When you’ve been deeply focused on a big project or a new job, you might poke your head up and feel lost. Like the tech world has moved beyond you. Did that time you didn’t spend learning new things finally catch up with you? And how can you close that gap?
Study at home? Or learn at work?
If you haven’t been making time for learning, that time has to come from somewhere.
But where will that time come from? Should you study on your own time? Or study on the job?
It’s a trick question. The answer is both.
Finding time outside of work can be a struggle. It definitely has been for me, as I’ve gone from 0 to 1 to 2 kids. But learning something in my own time makes that thing feel more like mine. It feels more exciting, and you can pick up a topic that’s more interesting than practical.
If you feel like the time just isn’t there, plan ahead. Set aside a specific time of day, or make up a trigger. For example, “I’ll read a few pages right after I wake up”, or “I’ll read from 5:30–6 PM.” Have the book sitting right there, and it can be its own reminder.
I’ve also had some great times reading programming books after the family has gone to sleep. It works, but you have to be careful not to sacrifice much sleep of your own.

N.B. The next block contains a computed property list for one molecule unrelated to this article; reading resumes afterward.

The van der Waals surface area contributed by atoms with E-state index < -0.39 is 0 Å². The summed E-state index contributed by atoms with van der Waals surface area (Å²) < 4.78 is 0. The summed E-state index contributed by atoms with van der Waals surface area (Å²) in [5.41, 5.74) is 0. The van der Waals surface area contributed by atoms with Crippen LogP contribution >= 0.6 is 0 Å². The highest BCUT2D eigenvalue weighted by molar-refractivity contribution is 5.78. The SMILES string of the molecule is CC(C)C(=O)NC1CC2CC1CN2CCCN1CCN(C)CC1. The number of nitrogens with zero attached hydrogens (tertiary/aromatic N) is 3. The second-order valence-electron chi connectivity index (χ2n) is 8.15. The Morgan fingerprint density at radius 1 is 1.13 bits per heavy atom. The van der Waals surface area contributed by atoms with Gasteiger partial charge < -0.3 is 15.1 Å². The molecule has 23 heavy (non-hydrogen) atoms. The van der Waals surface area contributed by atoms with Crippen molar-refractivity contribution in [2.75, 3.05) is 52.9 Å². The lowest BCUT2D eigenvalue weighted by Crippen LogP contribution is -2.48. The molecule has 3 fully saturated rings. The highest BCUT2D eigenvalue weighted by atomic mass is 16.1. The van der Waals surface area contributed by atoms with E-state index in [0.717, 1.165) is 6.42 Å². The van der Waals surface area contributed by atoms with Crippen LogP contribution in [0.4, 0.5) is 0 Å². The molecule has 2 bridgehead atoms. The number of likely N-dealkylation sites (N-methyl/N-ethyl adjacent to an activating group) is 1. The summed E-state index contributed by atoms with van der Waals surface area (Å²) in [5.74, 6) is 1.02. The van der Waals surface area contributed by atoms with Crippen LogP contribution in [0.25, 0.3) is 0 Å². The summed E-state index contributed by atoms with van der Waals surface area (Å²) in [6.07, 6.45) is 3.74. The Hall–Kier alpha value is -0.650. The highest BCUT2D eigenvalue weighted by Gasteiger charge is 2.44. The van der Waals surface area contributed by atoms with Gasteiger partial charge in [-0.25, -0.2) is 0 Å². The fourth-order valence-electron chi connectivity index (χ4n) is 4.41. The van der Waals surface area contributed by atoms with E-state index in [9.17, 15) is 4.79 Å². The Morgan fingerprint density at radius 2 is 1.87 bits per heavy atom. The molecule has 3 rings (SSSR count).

What about on the job?
When it comes to studying as part of the job, it’s the same thing: plan time for yourself. I’ll even block it out on my work calendar.
At most jobs, nobody will specifically give you that time. Count yourself lucky if they do! (Aha!, my current employer, is one of those rare ones).
For the rest, the first step is to build trust. Can you have a conversation that starts, “I’m going to spend time learning this so I can become more effective at the work we do every day?” If so, you’re on the right track.
But that’s not as limited as it seems.
Work time is a great time to read fundamental books, like Refactoring, or Working Effectively with Legacy Code, or Domain Driven Design. Those are all books I’ve read at various jobs, and some of the most valuable of my career.
What if they say no? You’ll have to make a decision. Learning is important enough that I would take the time anyway. There’s usually enough downtime to fit it in somewhere, as long as you have the material on hand. And if you put in the effort and focus on the right things, you’ll become more efficient, and the time will create itself.
One final warning
If you feel like you’re trying to catch up, you’ll be tempted to take on too much at once. That’s a mistake.
Learning one new language and one or two major frameworks a year is a good low bar, and probably also a good high bar. You might be able to stretch a little, but much more than that and you’ll forget it when you need it.
That seems low, but it adds up over time. And even if you’re not totally caught up, you’ll still feel like you’re making real progress toward the developer you want to be.